The Wabi Sabi Shop’s Logo

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I’ve wanted to write a blog for several years now. Yet I haven’t known quite where to start… Do I only write about wabi sabi things?  Can I indulge myself and write about what’s on my mind?  I’ve got lots of stories to tell, but would that be of interest to other people? We’ll just see where this takes me.

I’ll start by introducing you to the logo you see. My dearest friend, Erik Olson, who you will meet at the shop someday, is the designer of the logo. With his professional experience in the graphic design business and his earnest awareness of what I wanted to convey, I knew he would create the perfect logo. And he did!

First, you may notice the yin/yang symbol, the left half being gold and the right half green. This symbolizes the harmony of the physical and the divine. “What? Don’t you just sell furniture?” Well, yes, but… To a lot of people their furniture represents more than a chair or a table. It’s also the memories of all the Christmas dinners celebrated around that table. Or it was their first “real” table they could afford. There may be a rich history behind a piece of furniture. And that is part of the significance of wabi sabi.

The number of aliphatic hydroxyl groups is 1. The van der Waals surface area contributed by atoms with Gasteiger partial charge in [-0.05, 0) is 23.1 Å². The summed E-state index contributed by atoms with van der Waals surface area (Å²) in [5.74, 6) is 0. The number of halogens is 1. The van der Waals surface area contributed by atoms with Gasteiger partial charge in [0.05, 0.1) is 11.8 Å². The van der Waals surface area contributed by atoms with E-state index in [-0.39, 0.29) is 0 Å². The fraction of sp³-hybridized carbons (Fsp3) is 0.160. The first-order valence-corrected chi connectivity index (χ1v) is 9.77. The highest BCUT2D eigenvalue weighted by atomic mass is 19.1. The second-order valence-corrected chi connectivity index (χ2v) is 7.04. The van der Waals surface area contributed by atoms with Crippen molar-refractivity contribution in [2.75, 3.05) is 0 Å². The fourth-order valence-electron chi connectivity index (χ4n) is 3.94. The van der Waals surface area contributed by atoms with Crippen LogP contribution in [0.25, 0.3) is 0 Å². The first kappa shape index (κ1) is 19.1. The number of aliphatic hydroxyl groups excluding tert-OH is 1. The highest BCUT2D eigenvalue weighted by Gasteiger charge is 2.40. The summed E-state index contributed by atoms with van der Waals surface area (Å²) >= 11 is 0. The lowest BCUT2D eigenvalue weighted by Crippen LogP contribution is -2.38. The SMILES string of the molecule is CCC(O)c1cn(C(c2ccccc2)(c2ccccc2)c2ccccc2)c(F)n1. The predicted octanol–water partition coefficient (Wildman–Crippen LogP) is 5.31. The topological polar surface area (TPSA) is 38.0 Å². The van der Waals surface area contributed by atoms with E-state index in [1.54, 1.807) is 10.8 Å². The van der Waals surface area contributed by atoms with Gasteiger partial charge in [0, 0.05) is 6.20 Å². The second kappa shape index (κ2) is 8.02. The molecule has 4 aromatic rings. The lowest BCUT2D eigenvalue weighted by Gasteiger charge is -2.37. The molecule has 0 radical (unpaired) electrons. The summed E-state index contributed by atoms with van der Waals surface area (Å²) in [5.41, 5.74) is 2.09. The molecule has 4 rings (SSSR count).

The next symbol you might recognize is the simple stick figure house centered in the circle. To me, one’s home should be a safe haven where you can surround yourself with belongings that express who you are, and suit how you want to live.

If you look, you’ll also see a “W” and an “S”. But you’ll notice that the “W” isn’t quite perfect. It’s missing one diagonal line. And that’s on purpose. In the wabi sabi philosophy, there is a certain beauty in imperfection. With age, this type of beauty begins to appear. Just as we age and develop more “character” in our faces, so does everything. So if you’re looking at something in my shop, and notice it’s not “right-off-the-manufacturing-line-perfect” that’s to be expected – nothing in here is brand new!

And finally, notice the colors: green and gold: Not the light, fresh, new pastel colors of Spring, or the brilliant colors of Summer. But the mature yet subdued hues of Fall, when foliage reaches its peak and radiance of color. Maybe now that you know the thought that went in the logo, you’ll understand a little more about the depth of meaning in wabi sabi.